Some of the more important things to me, we’ve covered a little more in-depth, and certainly where interest is shown, I am more than happy to delve into. I do feel like it’s good for the children to know what my beliefs are, and to participate in group activities with other kids who are in non-traditional/non-Christian households, not necessarily because they’re ‘Pagan’, but because such people tend to have a more open and accepting worldview. That is the kind of attitude that I want to foster in my kids, and that is the community that values it. That doesn’t limit their fellowship, but it does segment it to a certain degree. Pagan families are hard to find, I think partially because of the stigma attached to Pagan religious misconceptions. Groups like Spiral Scouts have made it a little more mainstream, but the minute people read that it’s based on Wiccan philosophy, people immediately shun it.
I was fortunate in that by the time I decided to be more open with my kids about what I believe, they were a bit older. The only thing that ‘changed’ really was talking about it. They were already familiar with Mommy’s altar (very, very simple when they were little – but the same rules apply about touching), and meditation practice and herb crafting. Many of the things we did at the turn of the seasons became more celebratory, but they were still the same things we’d always done. Books like Circle Round, and Honoring the Great Mother, and Pagan Homeschooling were great resources, too. Even though they seem to have gone dormant, back issues of newsletter like Pagan Moonbeams and Pooka Pages have tons of great kid-centered information.
Autonomy is important to me, and as a parent, it’s important to me that my children have the autonomy to choose their own paths. We emphasize communication and the idea that you should try things before deciding that they’re not for you (most things; some things we can look at objectively and make a decision based on those observations). We’ve invited the kids to participate in ritual and Teaching Circle classes, and also taken them to visit local churches and facilitated discussions about religion with peers and family members. My youngest has a personal altar set up in his room, but my oldest doesn’t feel the need for it. Neither have chosen a set path, but I feel like they have the opportunity to learn and choose as they will, and I’m okay with that. My point in writing this is to emphasize that you really DON’T have to have it all figured out. It’s perfectly fine to take it day by day, or situation by situation, and address things as they come up.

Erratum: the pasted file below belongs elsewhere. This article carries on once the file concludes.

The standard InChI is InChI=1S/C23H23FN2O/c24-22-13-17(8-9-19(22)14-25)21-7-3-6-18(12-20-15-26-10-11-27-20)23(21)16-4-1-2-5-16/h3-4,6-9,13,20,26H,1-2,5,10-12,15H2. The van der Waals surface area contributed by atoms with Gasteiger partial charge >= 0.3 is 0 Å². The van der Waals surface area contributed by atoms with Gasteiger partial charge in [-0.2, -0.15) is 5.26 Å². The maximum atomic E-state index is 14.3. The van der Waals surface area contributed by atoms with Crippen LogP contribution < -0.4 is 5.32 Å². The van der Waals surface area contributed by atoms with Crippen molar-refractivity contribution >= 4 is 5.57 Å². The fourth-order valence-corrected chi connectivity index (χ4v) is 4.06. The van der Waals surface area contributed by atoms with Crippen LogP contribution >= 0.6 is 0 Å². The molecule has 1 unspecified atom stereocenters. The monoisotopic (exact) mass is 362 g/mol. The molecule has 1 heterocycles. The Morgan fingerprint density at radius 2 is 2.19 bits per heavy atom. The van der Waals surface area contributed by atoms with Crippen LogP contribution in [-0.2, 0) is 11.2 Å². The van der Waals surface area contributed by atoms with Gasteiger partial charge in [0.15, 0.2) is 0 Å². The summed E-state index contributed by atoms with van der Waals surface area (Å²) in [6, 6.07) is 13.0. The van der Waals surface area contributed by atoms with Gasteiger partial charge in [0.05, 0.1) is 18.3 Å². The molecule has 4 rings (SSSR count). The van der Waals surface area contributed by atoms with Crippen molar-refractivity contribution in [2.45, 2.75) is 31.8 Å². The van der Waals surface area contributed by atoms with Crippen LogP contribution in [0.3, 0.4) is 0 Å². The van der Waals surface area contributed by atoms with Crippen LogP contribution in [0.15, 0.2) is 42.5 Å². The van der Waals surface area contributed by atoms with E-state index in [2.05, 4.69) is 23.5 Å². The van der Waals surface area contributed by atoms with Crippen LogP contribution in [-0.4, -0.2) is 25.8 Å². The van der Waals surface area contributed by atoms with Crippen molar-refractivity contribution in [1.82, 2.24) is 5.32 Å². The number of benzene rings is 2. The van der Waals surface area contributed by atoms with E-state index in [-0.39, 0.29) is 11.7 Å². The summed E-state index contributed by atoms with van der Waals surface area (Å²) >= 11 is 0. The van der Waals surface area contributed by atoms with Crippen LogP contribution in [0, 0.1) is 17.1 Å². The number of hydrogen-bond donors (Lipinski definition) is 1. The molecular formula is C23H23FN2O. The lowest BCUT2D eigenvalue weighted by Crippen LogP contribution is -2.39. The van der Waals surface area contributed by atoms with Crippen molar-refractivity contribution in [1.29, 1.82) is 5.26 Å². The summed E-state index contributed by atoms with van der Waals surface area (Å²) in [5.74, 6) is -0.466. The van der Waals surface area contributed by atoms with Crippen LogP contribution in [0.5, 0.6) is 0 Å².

What’s your approach to raising witchlings look like?
This is the first year in the last several that I haven’t celebrated Samhain in a group setting. Our Circle group has been somewhat disjointed lately, though we are getting back to regular studies (though the Ren Faire has interrupted our regular classes lately), but it’s hard to plan a group ritual without a space.
Lacking a group observance, I’ve had to observe in solitary. It’s not unfamiliar to me; I was a solitary for years before working with a group. In a sense, it was like slipping on an old familiar pair of shoes – shoes that had been molded to my feet, specifically; well-worn and perfectly fit. In another sense, it was unfamiliar – different from the feel of celebration and observance that I’ve become accustomed to. I both enjoyed it, and felt a pang of regret that I wasn’t with my Circle. The past few months of solitary observances have made me appreciate more than ever the group I have in my life now, and I can’t wait to get back to practicing and observing the High Holy Days as a Coven.
This time of year is all about remembrance for Pagans the world over. Little bundles of rosemary adorn collars and altars to scent the room and pay honor to our beloved dead. Family, friends, forgotten ones – all hold a place in our hearts throughout the year, but at Samhain, they draw a little bit closer to the veil and, I find that certain spirits weigh on my mind more so than at other times of the year.